This mom is sharing her story of pregnancy loss so others won't struggle alone.

When it comes to miscarriage we kind of have it all wrong.

Rachel Lewis has had five miscarriages.

They were painful and heartbreaking for her and her family. On top of the intense grief and inner turmoil she was feeling, Rachel was met with a mixture of awkwardness and expectation to move on — and to do so quickly. There can also be an assumption that miscarriage is someone's fault. Rachel found herself scouring her own behavior to find a reason why it happened.

"We blame ourselves because we need to blame something," Rachel explains. "It was our body's one job to make a baby and keep it safe."


Rachel, pregnant with her daughter Ellie. Photo by Sarah Thompson.

Miscarriage holds a stigma in our culture, but many of the things women attribute miscarriage to are old wives' tales.

That jog you took? A stressful day at work? Not going to cause a miscarriage, says Dr. Zev Williams, director of the Program for Early and Recurrent Pregnancy Loss at Albert Einstein College of Medicine in New York. Irrational as it seems now, Rachel thought not drinking enough water led to her miscarriage.

“Historically, medical professionals have played a role in perpetuating society’s hush-hush treatment of miscarriage,” says Williams. He doesn’t even like to use the term "miscarriage" because of the blame it places on the mother. “It implies not carrying properly," he says. "The woman did nothing wrong.”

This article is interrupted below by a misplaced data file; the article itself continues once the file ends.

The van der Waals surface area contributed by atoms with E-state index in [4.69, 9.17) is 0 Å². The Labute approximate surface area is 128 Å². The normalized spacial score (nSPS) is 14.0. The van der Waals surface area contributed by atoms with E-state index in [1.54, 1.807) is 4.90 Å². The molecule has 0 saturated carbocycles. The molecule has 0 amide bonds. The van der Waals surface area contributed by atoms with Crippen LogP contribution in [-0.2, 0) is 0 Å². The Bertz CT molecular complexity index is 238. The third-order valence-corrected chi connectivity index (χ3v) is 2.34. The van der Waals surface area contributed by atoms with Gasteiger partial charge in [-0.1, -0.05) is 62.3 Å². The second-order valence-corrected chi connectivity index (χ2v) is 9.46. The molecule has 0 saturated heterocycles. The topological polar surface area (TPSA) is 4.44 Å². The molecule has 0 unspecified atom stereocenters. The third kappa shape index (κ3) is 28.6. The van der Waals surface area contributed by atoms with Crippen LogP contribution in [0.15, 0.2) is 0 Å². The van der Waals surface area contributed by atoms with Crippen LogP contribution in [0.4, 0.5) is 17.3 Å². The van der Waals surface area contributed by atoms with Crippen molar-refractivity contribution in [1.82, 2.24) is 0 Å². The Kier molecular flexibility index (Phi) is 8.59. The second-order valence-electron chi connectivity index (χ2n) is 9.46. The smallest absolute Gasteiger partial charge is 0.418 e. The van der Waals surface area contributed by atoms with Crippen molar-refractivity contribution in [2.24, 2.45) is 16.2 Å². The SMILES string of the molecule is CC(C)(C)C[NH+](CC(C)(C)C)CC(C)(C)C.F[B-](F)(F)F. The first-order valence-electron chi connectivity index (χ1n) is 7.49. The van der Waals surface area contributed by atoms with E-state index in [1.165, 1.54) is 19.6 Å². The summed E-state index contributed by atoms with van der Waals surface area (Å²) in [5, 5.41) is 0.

When women become pregnant, they are often told not to tell anyone for three months. "The implication behind that is you want to avoid talking about a miscarriage if you have one,” Williams says.

Rachel and her husband Ryan's announcement for their much hoped for "rainbow baby" — their third daughter, Ellie. Photo via Rachel Lewis.

But gun-shy behavior around miscarriage is odd because it is the most common complication associated with pregnancy, according to the American Congress of Obstetricians and Gynecologists.

High incidents of miscarriage in early pregnancy isn’t actually a bad thing either. It’s a body doing its job.

In those first few weeks of pregnancy, the body evaluates the embryo to determine if it is viable; if it is not, the body will naturally abort the pregnancy. The vast majority of miscarriages are due to chromosomal abnormality, and according to Williams, there is absolutely nothing a mother or even a doctor, can do to prevent a chromosomally unviable pregnancy.

To put it simply: With miscarriage, your body is not failing and neither are you.

Rachel and her husband Ryan, pregnant with their oldest daughter, prior to any losses. Photo via Rachel Lewis.

But we are failing in our hesitancy to discuss it.

Why is it so awkward to openly talk about miscarriage at work? Why are we told to keep our pregnancies private until we're "sure" they will go to full-term? Why isn’t miscarriage a more prominent part of sex education and health courses? Perhaps if we, as a society, were more educated in the prevalence and often unpreventable nature of miscarriage, we would be better able to cope with miscarriages and provide better support systems to women who are going through them.

Rachel at the OB-GYN office. She had just had an ultrasound where they suspected trouble and an ectopic pregnancy. She says, "I took this picture to remember what heartbreak looked like." Photo via Rachel Lewis.

“My routine OB-GYN care in no way prepared me for the mental onslaught of grief, anxiety, depression and numbness that accompanied my pregnancy losses,” Rachel says. Her miscarriages were early, within the first eight weeks, and she felt that her doctor didn’t take her needs seriously given that miscarriages are so common early on.

"Miscarriage can be scary, overwhelming, and heartbreaking — not to mention extremely painful," she elaborates. "Knowing that our OB sees this all the time does not save us from experiencing all the rawness of the pain and grief.”